The noise at ground zero is a steady roar. Engines hum. Cement mixers churn. Air horns blast. Cranes crawl over every corner of the 16-acre site.
For years, the future has been slow to appear at the site of the Sept. 11, 2001, attacks. But with six months remaining until the national 9/1 1 memorial opens, the work to turn a mountain of rubble into the inspiring site envisioned nearly a decade ago is thundering forward.
One World Trade Center, otherwise known as the Freedom Tower, has joined the Manhattan skyline. Its steel frame, already clad in glass on lower floors, now stands 58 stories high and is starting to inch above many of the skyscrapers that ring the site. A new floor is being added every week.
The mammoth black-granite fountains and reflecting pools that mark the footprints of the fallen twin towers are largely finished. Workers have already begun testing the waterfalls that will ultimately cascade into a void in the center of each square pit.
About 150 trees have been planted in the plaza that surrounds the fountains and pools.
The plaza won't be complete when the site opens on Sept. 11, 2011, and a tour of the site last week makes clear that work around it will continue for years. Mud is still plentiful at ground level, and for now the site is dominated by the same concrete-gray shades that blanketed lower Manhattan after the 9/1 1 attacks.
But the agency that owned the trade center and has spent nearly a decade rebuilding it is aiming to deliver a memorial experience on 9/1 1/1 1 that closes one chapter -- marked by mourning -- and ushers in a new experience, where ground zero again becomes part of the city's everyday fabric.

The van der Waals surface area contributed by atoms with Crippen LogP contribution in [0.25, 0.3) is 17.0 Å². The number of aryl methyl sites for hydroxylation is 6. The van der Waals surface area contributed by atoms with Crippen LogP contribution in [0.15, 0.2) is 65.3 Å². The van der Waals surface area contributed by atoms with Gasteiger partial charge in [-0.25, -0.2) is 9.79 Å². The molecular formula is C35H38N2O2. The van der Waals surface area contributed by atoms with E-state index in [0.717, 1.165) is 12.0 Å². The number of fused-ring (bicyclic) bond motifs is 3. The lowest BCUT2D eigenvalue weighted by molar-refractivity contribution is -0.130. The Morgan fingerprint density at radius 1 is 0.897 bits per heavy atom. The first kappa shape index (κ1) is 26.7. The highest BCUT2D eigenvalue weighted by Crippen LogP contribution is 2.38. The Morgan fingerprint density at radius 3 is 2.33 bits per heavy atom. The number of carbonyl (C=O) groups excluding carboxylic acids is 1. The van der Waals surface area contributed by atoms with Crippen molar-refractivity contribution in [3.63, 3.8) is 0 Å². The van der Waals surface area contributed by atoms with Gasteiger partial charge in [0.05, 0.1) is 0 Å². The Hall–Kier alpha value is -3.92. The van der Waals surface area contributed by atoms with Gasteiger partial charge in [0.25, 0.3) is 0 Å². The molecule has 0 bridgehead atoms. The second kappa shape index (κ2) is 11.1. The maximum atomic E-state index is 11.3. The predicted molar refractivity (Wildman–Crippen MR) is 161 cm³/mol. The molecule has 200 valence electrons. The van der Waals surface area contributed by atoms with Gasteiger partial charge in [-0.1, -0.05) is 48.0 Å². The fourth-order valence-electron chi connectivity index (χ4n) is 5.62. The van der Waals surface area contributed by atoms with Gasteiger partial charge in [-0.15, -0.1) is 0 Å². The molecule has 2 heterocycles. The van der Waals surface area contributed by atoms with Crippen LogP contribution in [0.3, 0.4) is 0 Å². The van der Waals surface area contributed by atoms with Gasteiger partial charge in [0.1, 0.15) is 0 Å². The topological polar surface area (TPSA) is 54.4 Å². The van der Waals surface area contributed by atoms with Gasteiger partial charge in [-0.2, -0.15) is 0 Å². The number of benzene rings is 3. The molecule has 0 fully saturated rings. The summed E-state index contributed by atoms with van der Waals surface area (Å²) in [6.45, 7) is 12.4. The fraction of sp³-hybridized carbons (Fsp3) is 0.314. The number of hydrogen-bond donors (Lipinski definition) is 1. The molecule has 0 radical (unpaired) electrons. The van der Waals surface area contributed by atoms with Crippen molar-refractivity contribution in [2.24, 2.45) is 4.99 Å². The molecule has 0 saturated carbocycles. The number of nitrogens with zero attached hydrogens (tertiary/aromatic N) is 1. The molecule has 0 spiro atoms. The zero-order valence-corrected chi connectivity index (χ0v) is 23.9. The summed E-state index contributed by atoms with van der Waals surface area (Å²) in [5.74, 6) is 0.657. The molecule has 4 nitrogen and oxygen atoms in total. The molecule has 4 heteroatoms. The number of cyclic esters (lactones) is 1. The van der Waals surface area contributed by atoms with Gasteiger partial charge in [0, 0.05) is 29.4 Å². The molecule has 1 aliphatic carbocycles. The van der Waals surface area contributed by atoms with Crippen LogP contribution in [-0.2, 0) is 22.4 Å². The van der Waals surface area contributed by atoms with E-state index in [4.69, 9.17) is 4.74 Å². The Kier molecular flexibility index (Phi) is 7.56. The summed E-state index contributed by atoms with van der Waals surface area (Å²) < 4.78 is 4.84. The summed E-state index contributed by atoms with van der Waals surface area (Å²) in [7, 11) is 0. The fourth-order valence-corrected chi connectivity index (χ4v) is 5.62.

"We want people to be able to see that downtown does have this incredible future to it," said Chris Ward, executive director of the Port Authority of New York and New Jersey. "The work will not be done on that day. What we hope will be done is the sense of frustration."
Workers labor around the clock. During the busiest shifts, about 2,800 people labor amid tangles and ravines of steel. In one steel cavern that will become a transit hub concourse, showers of orange sparks fly as welders install trusses weighing up to 50 tons.
From the top of One World Trade, the view is spectacular, as it was from the twin towers, even though the building stands at 680 feet, less than halfway to its planned 1,776-foot height.
By Sept. 11, the building is expected to be 80 stories high, the tallest tower downtown.
A huge portion of the reconstruction of the trade center is taking place below ground. The underground halls that house the memorial are cavernous.
The 60-foot-high slurry wall of reinforced concrete on the western edge of the site, meant to hold back the Hudson River, bears similarities in size and appearance to the Western Wall in Jerusalem.
The huge boxes that hold the waterfall pits visible from the surface are somehow suspended from the ceiling, held up by pillars that don't seem big enough to support the blocks' massive weight.
A maze of tunnels, catwalks and narrow, temporary staircases connect the various underground levels.
The tunnel holding Manhattan's No. 1 subway tracks was buried beneath a mountain of rubble after the attacks. The tube now runs right through the middle of the site, hurtling thousands of passengers through ground zero every day.